Five Reasons Why Millennials Do Not Want to Be Pastors or Staff in Established Churches

November 15, 2014
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Not all Millennials are averse to serving in leadership roles in established churches. But many of them are. And our churches are approaching a tipping point where many are unable to attract Millennial members or leaders. It will likely soon be a crisis.

What is it about established churches that push away Millennials? Let’s examine that question first, and then let’s look at some possible solutions.

  1. Millennials perceive established churches to have values that are entrenched in non-missional traditions. Millennials have values that focus on community, cooperation, and service to others. They see established churches as barriers to those values, institutions that are more concerned about maintaining the status quo rather than making a missional difference.
  2. They perceive that much time in established churches is wasted catering to members’ personal preferences. For a number of Millennials, the established church feels more like a religious country club rather than an outwardly-focused organization. Budgets, ministries, and activities seem to be focused on preferences of members rather than reaching out to others.
  3. Many established churches are denominationally loyal; but many Millennials see denominations as antiquated organizations. If a church is affiliated with a denomination, this younger generation views both the church and the denomination as anachronisms. They don’t see either as effective or relevant.
  4. Millennials don’t see established churches as community-centric. The men and women of this generation typically have a heart for their community. Many have become key to the revitalization of urban communities and other locales. But they see most established churches with a minimal focus at best on the community in which they are located
  5. Millennials see church planting as a far superior alternative. To use a well-worn phrase, they would rather have babies than raise the dead. They see futility in wasting precious resources of people, time, and money on churches that will not likely budge or change.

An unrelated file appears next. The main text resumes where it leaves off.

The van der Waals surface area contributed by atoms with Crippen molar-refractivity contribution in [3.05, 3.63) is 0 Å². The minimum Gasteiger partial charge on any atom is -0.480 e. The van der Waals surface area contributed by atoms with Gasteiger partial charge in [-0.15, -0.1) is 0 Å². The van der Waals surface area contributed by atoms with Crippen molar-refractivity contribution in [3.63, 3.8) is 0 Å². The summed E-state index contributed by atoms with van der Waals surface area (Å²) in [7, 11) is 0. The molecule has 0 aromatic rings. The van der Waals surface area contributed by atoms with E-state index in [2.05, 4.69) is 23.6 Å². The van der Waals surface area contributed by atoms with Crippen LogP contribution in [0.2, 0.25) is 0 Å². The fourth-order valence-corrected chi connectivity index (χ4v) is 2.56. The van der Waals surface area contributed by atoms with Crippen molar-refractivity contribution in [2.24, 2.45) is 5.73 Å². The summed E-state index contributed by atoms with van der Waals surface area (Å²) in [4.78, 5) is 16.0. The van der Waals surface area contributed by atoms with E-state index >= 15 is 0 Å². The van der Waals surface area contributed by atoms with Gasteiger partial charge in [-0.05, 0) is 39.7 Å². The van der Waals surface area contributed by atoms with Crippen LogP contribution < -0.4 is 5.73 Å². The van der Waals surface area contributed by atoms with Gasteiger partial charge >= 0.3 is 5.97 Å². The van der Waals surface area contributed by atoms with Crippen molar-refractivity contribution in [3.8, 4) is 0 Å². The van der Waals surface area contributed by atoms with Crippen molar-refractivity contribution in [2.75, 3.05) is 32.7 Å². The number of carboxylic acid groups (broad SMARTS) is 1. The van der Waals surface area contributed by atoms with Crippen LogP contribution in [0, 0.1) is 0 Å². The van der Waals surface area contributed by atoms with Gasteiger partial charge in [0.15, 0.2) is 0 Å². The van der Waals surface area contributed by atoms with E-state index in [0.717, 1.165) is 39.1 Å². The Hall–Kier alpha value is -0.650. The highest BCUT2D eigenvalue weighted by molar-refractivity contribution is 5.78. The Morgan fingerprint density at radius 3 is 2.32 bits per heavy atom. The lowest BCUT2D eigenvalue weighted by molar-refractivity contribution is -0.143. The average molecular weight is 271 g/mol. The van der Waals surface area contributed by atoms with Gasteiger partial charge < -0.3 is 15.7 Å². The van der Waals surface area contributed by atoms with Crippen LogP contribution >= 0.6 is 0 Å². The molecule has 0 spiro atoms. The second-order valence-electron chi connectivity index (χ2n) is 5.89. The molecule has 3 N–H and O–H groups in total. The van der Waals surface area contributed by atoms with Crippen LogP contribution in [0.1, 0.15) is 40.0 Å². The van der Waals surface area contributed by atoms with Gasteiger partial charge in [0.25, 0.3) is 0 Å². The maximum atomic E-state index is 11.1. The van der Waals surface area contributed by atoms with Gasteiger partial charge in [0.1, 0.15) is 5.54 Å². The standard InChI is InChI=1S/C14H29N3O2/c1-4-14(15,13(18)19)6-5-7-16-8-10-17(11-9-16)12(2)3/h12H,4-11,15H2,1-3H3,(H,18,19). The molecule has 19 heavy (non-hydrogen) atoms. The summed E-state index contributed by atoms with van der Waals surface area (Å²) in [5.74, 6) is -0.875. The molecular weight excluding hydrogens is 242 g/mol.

As a reminder, the Millennials are almost 80 million in number. While Christians comprise only about 15 percent of this generation, they still are an influential force in our churches. And, to this generation’s credit and defense, many of their concerns are valid.

But here is a dose of reality. There are about 350,000 established churches in America alone. They represent untold resources of people and time, not to mention billions of dollars in property. It would be a shame to abandon those churches at such a pivotal time in our world.

My plea to Millennials is not to abandon established churches. Not all of them are as bad as many think. Consider yourself to be a part of the solution.

Above all, look at these churches as mission fields just as you would a ministry in a distant continent. We need Millennials in established churches. Your present and future leadership is vital. Granted, church revitalization is messy and not easy. It is often slow, methodical, and frustrating.

But God loves the members of established churches just as He loves the members of new works. Prayerfully consider, my Millennial friends, if God might be calling you to this ministry. It might just become the mission field where you can make a huge difference.

Let me hear from you.

photo credit: Thomas Hawk via photopin cc

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150 Comments

  • This post was so impactful to me when it was released that I have come back many, many times to read and reflect. Right now I am writing a seminary paper which directly requires me to assume the attitude that I’m going to lead an established, denominational church. And… wow! Four years later, I am still coming back to this article. I continue to feel understood by Thom Rainer, I continue to feel like I understand and agree with his encouragement for us to not discard established churches, and also, my conclusion continues to be that pastoring an established church is clearly not for me.

  • I’m disappointed at how this article ended. “Millennials don’t forsake the churches that don’t have the same value points as you do.” Instead of a call to churches to revitalize their ministries through taking the lead from the next generation. Pastor Alan Kirschbaum wrote a great paper on how to get millennials into church and volunteering more. You have to reach people where they are, not hope they will change to fit your needs.

  • I know this is an old post, but I wanted to give my comment which is that after a few years the “new” church plant will be an “established church.”

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